The decision involved a 2015 lawsuit filed against the state Department of State Hospitals and Department of Developmental Services on behalf of five relatives of defendants who were found incompetent to stand trial.

Due to lack of space, about 4,000 people each year who are declared incompetent to stand trial are placed on a waitlist for admission to facilities administered by those departments, and the list for admission to state hospitals alone soared to more than 1,600 people during the COVID-19 pandemic, an increase of 500% since 2013, according to the American Civil Liberties Union, which took part in the lawsuit.

The ACLU has urged use of community treatment centers to help ease the hospital bed shortage.

“The court recognized that California cannot continue to warehouse people in jail for months at a time while it denies them both their right to a trial and the mental health treatment they need to become competent to have a trial,” Michael Risher, counsel for the ACLU Foundation of Northern California, said in a statement.

“This ruling is a step in the right direction, and our family is very grateful,” said Stephanie Stiavetti, a plaintiff who said her brother was abused in jail during weeks of delay before his transfer.

“The state needs to recognize that there are far too many mental health patients suffering in jails, lost in a system that is rife with abuse and ill-prepared to care for them,” she said in a statement. “Immediate legislation is needed to ensure that people with mental health disorders receive treatment promptly and outside of the jail system.”

The Department of State Hospitals told the San Francisco Chronicle that it was reviewing the ruling.

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Alexander: Could Lakers have repeated under normal circumstances?

Championship DNA, for whatever it’s worth, doesn’t guarantee good health.

The Lakers might have been able to boast the former, the outgrowth of last season’s championship run in the bubble. But the latter failed them throughout this mad scramble of a shortened, compressed NBA season. And yes, when it comes to writing the story of the Lakers’ 2020-21 season, and the bid to repeat that fell short, there is blame to be laid and it’s not all internal.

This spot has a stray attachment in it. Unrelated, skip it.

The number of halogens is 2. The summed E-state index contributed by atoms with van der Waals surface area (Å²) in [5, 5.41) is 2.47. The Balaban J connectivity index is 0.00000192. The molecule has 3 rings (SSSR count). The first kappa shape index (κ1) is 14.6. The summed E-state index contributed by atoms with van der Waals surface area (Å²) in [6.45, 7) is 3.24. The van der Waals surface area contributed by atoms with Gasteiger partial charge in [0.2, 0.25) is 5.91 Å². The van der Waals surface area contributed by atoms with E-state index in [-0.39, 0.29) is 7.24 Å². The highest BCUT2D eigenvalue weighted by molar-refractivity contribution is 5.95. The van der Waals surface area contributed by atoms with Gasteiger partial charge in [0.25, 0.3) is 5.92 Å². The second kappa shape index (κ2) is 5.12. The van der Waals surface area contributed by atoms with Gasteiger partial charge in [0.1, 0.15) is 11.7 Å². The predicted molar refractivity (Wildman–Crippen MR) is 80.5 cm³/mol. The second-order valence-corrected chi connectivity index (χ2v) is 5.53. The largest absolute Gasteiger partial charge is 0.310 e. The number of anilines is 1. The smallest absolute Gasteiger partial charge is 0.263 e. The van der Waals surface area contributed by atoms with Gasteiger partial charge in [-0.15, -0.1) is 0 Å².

That story ended Thursday night with a 113-100 elimination game loss to the Phoenix Suns in Game 6 of the first round, and it figured that the most important game of the season revolved around the injury report. Even then, good news turned out to be not so good after all.

After a couple of days of uncertainty, the Lakers received a blast of hope when Anthony Davis was deemed available to play before the game … only to have it doused when the All-Star big man limped off for good less than 5½ minutes into the game, his strained left groin making it impossible to continue after he’d visibly labored whenever he tried to run or jump.

The moment of truth came when Davis pursued the Suns’ Devin Booker on a drive to the basket, jumped … and came down awkwardly and agonizingly. Davis bent over in obvious pain, then limped to the sideline and plopped to the floor, head bowed in disappointment. Moments later he went to the locker room for treatment, and by halftime, the obvious had become official: He would not be returning.

Davis, of course, had provided the first clue that this Lakers season was going to be a grind when he limped off the court on Valentine’s Day night in Denver with the calf strain felt throughout Southern California. Davis missed 30 consecutive games with that injury and 36 all told in the regular season, hyperextended his left knee in Game 3 of the Suns series, then suffered the Grade 1 strain of his left groin in Game 4 on Sunday while trying to play through the knee issue. And yes, the knee injury led to the groin injury.